ENTERPRISE — Snowfall seems paltry this winter. The Wallowa Valley is floored by grass and mud, with ice lurking in the shadows. Chief Joseph Mountain’s face seems oddly barren.

But the high Wallowa Mountains and other ranges in Northeastern Oregon are holding more snow than it seems, as they are at about 90% of a normal snowpack depth so far this winter, according to measurements at the Natural Resources Conservation SNOTEL sites.

Generally, there’s very little snow below 4,000 feet anywhere in Northeastern Oregon, said Pendleton’s National Weather Service meteorologist Roger Cloutier.

“There’s been a lot of storminess, but its been pretty warm at the lower elevations,” he said. “In the Blues, it’s been mostly lower-elevation rain with higher-elevation snow.”

That’s a concern for summer streamflow and irrigation, said Scott Oviatt, NRCS snow survey supervisor.

“The lack of lower-elevation snowpack isn’t going to help summer water supplies,” he said. “We should be getting ready for possible shortages.”

The NRCS automated SNOTEL site atop Mount Howard showed a total of 20 inches of snow on the ground as of Sunday, Jan. 31. That’s 91% of the 1981-2010 average, according to NRCS data. That’s a considerable improvement over the snowpack as of Jan. 1, which was only 55% of the 30-year average. (Aneroid Lake’s SNOTEL site is not reporting presently.)

However, the actual amount of water that’s held in the snowpack at the Mount Howard site is significantly less than normal. Although the depth of snow there is 91% of the 30-year average, it contains only 61% of the 30-year median snow-water equivalent.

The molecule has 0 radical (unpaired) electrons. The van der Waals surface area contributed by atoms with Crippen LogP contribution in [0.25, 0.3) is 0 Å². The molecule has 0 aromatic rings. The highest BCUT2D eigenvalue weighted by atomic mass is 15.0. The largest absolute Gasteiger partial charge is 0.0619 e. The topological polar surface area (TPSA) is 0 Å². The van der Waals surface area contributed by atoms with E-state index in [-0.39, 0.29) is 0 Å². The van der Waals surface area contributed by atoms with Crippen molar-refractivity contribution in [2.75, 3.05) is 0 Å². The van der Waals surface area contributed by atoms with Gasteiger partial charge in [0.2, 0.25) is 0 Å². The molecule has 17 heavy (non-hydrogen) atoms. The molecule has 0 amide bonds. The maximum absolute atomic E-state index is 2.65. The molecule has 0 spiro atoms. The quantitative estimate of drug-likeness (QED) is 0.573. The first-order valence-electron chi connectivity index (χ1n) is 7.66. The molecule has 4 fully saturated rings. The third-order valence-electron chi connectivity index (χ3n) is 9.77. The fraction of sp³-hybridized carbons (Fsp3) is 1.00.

The other SNOTEL sites in the Wallowas report snow depths generally the range of 80-100% of the 30-year average. They include Moss Springs, which sheds into the Minam River, at 84% and Schneider Meadows, at the headwaters of Pine Creek, which runs into the Snake River, at 97%.

As the La Nina conditions this winter continue, February will bring near-normal temperatures and precipitation to Northeastern Oregon, according to Oregon Department of Agriculture meteorologist Pete Parsons.

“We’re not expecting any bitterly cold weather,” he said. “Temperatures might even be a little above average as you go toward the east.”

His Northeast Oregon forecast for March and April calls for temperatures about 2-3 degrees below normal and slightly below normal precipitation.

“I do not expect an early melt-off of the snowpack,” Parsons said. “And in a La Nina year like this, it’s likely that the northern half of the state will be wetter and the southern half will be drier. We’re right on the borderline between cold upper-level air to the north, and warmer upper-level air to the south. That borderline is where all the storms are, and the storm track is going to be cutting right into us. So we can expect a fair amount of storminess. That’s how things tend to play out during a La Nina.

But La Nina will not last much longer, Cloutier said.

“La Nina is supposed to diminish in March and April,” he said. “So we can see some return to drier and warmer conditions in the spring, especially May and June.”

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